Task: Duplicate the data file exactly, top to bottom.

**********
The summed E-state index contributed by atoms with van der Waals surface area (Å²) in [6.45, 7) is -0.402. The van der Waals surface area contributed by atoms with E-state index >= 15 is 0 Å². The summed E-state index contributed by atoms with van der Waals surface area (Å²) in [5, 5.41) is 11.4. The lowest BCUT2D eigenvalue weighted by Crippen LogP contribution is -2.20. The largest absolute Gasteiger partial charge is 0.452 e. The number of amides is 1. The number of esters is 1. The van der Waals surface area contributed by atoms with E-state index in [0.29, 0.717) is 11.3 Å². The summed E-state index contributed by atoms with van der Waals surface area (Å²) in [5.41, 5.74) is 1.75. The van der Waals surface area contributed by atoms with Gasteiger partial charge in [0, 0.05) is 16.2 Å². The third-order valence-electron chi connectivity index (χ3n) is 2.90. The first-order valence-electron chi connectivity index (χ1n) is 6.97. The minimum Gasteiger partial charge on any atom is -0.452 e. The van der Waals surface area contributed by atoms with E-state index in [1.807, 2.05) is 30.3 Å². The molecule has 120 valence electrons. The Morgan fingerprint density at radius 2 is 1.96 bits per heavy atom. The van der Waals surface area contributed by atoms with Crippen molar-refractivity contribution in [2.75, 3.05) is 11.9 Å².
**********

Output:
The summed E-state index contributed by atoms with van der Waals surface area (Å²) in [6.45, 7) is -0.402. The van der Waals surface area contributed by atoms with E-state index >= 15 is 0 Å². The summed E-state index contributed by atoms with van der Waals surface area (Å²) in [5, 5.41) is 11.4. The lowest BCUT2D eigenvalue weighted by Crippen LogP contribution is -2.20. The largest absolute Gasteiger partial charge is 0.452 e. The number of amides is 1. The number of esters is 1. The van der Waals surface area contributed by atoms with E-state index in [0.29, 0.717) is 11.3 Å². The summed E-state index contributed by atoms with van der Waals surface area (Å²) in [5.41, 5.74) is 1.75. The van der Waals surface area contributed by atoms with Gasteiger partial charge in [0, 0.05) is 16.2 Å². The third-order valence-electron chi connectivity index (χ3n) is 2.90. The first-order valence-electron chi connectivity index (χ1n) is 6.97. The minimum Gasteiger partial charge on any atom is -0.452 e. The van der Waals surface area contributed by atoms with E-state index in [1.807, 2.05) is 30.3 Å². The molecule has 120 valence electrons. The Morgan fingerprint density at radius 2 is 1.96 bits per heavy atom. The van der Waals surface area contributed by atoms with Crippen molar-refractivity contribution in [2.75, 3.05) is 11.9 Å².